Sen. Doug Jones (above), the Democrat who upset Republican Roy Moore in Alabama’s 2017 special election, didn’t take his seat in time to vote for or against the Tax Cuts and Jobs Act. But he does want to fix it.
There have been plenty of political arguments about the effect of the tax cuts, Republicans’ signature legislative accomplishment during the Trump administration. But there’s no dispute about a provision that all but wiped out a tax break for businesses like furniture retailers that expand or renovate their property:
It was a screw-up.
The bill writers meant to create a better depreciation allowance. Instead, a drafting error changed the language to make it worse. As a result, the recovery period for a normal business expense was extended from 15 years to 39 years, far beyond the reasonable life of any business improvement.
The inadvertent change makes it much less feasible for a furniture retailer to renovate his or her showroom, warehouse or distribution center, which discourages growth, employment and other economic benefits – just the opposite of what was intended.
You can read a good overview on this snafu here.
So, a “technical correction” bill was written last year to fix this and other flaws in the Tax Cuts and Jobs Act. In all the end-of-year chaos of the government shutdown, however, the corrections didn’t pass.
Well, it should be easy to try again this year, right?
“Should be,” maybe. But we’re talking about Washington, D.C., with more than the usual level of dysfunction and partisan warfare.
Democrats now control one-half of Capitol Hill, the House of Representatives. They opposed the tax cuts bill in the first place, and some of them look at this problem as one that’s owned by the Republicans. They have little interest in helping the Republicans fix it.
Petty? You bet. The Democrats should be ashamed. For the sake of partisan advantage, they may not address an issue that could mean a lot to small businesses in the districts they represent.
On the other hand, there’s no arguing the fact that the Republicans had an entire year to deal with this error and didn’t. Why not? Some observers say they didn’t want to acknowledge such a stupid blunder, let alone make it right.
Well, whatever the explanation, the problem remains. The question is whether anyone can rise above partisan politics and do something about it.
Which brings me back to Jones, a Democrat who represents a very conservative, and normally Republican, state. He aims to introduce a bill in the Senate to correct the error and is trying to enlist a few fellow Democrats to sign on. Several are needed, because a Senate bill must get 60 votes to clear a preliminary hurdle and earn a final vote on the floor.
This is a matter of real importance for Home Furnishings Association members, so the HFA has joined a coalition of business groups pressing for a correction. The coalition has targeted several moderate Democratic senators and is organizing lobbying efforts to urge them to support Jones’ bill when it emerges. They include Sherrod Brown of Ohio, Maggie Hassan and Jeanne Shaheen of New Hampshire, Joe Manchin of West Virginia, Tim Kaine of Virginia, Gary Peters of Michigan, Tammy Duckworth of Illinois, Catherine Cortez Masto of Nevada, Tina Smith and Amy Klobuchar of Minnesota, Robert Menendez of New Jersey and Angus King of Maine (who’s technically an independent).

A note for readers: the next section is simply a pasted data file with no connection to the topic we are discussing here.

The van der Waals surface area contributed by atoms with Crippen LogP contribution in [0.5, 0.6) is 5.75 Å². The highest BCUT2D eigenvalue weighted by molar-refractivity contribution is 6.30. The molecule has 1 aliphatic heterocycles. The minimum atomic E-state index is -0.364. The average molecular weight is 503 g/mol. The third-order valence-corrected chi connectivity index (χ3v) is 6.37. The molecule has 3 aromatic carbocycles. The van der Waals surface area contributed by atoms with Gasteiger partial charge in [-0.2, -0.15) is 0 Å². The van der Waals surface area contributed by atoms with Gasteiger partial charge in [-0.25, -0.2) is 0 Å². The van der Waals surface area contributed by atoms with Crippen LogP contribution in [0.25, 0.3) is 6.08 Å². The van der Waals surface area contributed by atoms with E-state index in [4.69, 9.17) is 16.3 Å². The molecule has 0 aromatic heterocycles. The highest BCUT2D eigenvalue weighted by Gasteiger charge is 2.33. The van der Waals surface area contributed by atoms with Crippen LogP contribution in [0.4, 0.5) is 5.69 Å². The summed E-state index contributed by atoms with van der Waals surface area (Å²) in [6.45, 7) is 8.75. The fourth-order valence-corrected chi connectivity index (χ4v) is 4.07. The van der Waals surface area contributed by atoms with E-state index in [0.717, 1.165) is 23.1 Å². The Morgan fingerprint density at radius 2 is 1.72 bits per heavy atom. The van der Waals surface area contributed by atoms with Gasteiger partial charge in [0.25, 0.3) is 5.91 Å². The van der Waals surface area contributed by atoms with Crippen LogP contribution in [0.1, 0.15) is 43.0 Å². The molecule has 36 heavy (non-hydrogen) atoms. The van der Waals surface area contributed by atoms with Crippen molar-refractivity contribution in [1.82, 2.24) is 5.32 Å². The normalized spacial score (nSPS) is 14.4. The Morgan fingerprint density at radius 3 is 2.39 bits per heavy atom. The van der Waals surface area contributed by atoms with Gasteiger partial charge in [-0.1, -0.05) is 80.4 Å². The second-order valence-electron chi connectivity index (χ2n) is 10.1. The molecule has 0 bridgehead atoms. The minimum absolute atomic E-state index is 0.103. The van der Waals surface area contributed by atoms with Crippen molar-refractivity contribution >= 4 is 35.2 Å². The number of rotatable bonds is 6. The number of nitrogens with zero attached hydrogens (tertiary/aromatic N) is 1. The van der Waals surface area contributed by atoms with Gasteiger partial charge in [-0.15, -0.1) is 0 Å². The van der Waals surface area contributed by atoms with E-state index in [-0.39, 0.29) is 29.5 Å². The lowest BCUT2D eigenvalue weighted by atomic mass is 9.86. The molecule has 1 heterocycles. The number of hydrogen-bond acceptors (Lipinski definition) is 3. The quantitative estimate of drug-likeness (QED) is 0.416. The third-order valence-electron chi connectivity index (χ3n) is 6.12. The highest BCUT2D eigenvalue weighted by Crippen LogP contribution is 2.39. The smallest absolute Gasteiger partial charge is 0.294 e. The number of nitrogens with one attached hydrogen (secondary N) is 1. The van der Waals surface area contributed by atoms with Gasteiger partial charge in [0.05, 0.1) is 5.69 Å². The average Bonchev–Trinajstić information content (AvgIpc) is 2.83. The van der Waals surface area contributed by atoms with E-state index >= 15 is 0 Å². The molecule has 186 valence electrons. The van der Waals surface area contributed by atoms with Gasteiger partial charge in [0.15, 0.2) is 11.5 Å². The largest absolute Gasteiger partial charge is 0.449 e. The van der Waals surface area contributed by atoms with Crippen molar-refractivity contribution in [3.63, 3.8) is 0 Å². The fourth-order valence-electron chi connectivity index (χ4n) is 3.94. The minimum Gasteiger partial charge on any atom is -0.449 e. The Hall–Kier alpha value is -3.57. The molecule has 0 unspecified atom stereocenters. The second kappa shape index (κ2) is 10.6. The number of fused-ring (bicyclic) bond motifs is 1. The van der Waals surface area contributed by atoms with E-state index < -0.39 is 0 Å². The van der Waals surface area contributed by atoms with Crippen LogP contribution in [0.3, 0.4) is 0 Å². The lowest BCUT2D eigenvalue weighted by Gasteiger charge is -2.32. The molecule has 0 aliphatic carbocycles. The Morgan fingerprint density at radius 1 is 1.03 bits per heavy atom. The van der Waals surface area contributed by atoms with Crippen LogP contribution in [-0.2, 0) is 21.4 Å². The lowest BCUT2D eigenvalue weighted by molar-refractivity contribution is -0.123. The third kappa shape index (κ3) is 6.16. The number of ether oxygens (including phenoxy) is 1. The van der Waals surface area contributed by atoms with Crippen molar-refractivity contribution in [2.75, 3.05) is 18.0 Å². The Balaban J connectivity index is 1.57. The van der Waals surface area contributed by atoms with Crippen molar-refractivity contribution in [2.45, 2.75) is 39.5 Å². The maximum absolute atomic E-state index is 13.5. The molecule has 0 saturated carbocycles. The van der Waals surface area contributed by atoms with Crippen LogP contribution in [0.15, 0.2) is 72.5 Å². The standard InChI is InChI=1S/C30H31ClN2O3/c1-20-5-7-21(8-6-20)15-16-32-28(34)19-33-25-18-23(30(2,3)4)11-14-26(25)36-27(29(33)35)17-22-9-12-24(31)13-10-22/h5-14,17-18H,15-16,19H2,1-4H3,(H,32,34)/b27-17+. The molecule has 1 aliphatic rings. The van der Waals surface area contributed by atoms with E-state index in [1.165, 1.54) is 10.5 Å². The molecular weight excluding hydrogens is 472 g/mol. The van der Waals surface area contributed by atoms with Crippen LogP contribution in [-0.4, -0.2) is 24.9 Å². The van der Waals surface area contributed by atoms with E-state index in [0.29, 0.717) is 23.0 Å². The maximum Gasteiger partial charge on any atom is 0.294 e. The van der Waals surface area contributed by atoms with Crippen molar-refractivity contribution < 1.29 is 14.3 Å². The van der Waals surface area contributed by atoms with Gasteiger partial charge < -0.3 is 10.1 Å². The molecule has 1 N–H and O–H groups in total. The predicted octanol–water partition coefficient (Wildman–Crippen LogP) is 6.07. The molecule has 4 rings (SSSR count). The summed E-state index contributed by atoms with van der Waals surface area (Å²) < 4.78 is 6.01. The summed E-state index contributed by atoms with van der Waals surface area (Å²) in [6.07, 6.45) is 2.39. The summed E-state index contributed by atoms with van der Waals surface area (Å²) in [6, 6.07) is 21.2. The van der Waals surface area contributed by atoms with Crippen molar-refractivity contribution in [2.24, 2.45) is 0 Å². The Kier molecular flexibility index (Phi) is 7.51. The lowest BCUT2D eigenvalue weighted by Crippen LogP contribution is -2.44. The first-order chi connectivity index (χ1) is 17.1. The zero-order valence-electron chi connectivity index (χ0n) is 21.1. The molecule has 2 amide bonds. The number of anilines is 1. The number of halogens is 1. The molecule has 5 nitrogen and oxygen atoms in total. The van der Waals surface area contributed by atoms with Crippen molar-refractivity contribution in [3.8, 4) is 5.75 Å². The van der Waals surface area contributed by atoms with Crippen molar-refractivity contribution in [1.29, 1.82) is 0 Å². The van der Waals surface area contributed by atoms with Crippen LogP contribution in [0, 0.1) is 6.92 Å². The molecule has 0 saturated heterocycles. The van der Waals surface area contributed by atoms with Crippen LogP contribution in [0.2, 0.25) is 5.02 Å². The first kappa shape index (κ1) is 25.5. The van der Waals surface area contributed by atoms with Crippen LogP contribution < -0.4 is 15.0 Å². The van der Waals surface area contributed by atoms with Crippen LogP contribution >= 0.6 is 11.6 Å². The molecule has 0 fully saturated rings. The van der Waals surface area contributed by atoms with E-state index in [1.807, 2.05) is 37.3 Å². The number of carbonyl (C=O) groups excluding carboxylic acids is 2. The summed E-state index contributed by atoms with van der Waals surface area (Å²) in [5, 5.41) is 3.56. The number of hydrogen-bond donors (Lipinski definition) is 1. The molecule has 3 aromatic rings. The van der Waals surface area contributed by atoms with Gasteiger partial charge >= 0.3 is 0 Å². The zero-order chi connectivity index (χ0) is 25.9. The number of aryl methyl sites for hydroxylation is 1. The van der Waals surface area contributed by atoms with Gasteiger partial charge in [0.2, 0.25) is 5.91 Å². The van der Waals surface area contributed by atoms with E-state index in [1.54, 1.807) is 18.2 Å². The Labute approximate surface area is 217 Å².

So far, word within the coalition is that Manchin and King will support Jones’ bill. Others may be favorably inclined as well.
It’s pretty much assumed that all GOP senators would favor the bill, which Republican Sen. Pat Toomey of Pennsylvania likely will co-sponsor with Jones.
The HFA’s Government Relations Action Team will ask HFA members in key states to call on their senators and urge their support. If a bill can pass the Senate, maybe it will have a chance to advance in the House – although some Democrats there indicate they likely would attach it to something that would be unpopular among Republicans. Darn politics!
This is the sort of government-relations work the HFA does on behalf of members. I am privileged to serve as the staff liaison for the GRAT, working with our Washington lobbyists at Dutko GR.
We are planning our annual Washington Fly-in, which will be May 13-15, and we hope to see some of the important players on this issue while we’re there. If you’d like to go, please give me a call or shoot me an email.
It’s a shame that it’s become so difficult to get even simple, beneficial things done in Washington, but we can’t accomplish anything if we don’t try. Your participation, and your voice, can only make us stronger and more effective.